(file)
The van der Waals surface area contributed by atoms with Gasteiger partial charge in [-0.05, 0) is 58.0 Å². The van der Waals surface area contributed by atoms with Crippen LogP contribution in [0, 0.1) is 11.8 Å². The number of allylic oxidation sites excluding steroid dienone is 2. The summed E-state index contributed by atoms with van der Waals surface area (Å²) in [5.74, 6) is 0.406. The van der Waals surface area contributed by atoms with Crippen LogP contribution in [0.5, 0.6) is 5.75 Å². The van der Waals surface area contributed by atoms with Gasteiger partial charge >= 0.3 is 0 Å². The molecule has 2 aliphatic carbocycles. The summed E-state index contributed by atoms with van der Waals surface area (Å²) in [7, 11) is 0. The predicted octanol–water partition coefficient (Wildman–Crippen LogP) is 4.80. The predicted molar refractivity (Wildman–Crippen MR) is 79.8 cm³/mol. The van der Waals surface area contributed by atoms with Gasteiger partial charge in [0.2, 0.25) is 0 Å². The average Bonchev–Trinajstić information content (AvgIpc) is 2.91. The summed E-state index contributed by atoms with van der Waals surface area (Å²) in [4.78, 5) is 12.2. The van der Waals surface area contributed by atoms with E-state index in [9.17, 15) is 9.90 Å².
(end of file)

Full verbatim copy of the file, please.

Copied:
The van der Waals surface area contributed by atoms with Gasteiger partial charge in [-0.05, 0) is 58.0 Å². The van der Waals surface area contributed by atoms with Crippen LogP contribution in [0, 0.1) is 11.8 Å². The number of allylic oxidation sites excluding steroid dienone is 2. The summed E-state index contributed by atoms with van der Waals surface area (Å²) in [5.74, 6) is 0.406. The van der Waals surface area contributed by atoms with Crippen LogP contribution in [0.5, 0.6) is 5.75 Å². The van der Waals surface area contributed by atoms with Gasteiger partial charge >= 0.3 is 0 Å². The molecule has 2 aliphatic carbocycles. The summed E-state index contributed by atoms with van der Waals surface area (Å²) in [7, 11) is 0. The predicted octanol–water partition coefficient (Wildman–Crippen LogP) is 4.80. The predicted molar refractivity (Wildman–Crippen MR) is 79.8 cm³/mol. The van der Waals surface area contributed by atoms with Gasteiger partial charge in [0.2, 0.25) is 0 Å². The average Bonchev–Trinajstić information content (AvgIpc) is 2.91. The summed E-state index contributed by atoms with van der Waals surface area (Å²) in [4.78, 5) is 12.2. The van der Waals surface area contributed by atoms with E-state index in [9.17, 15) is 9.90 Å².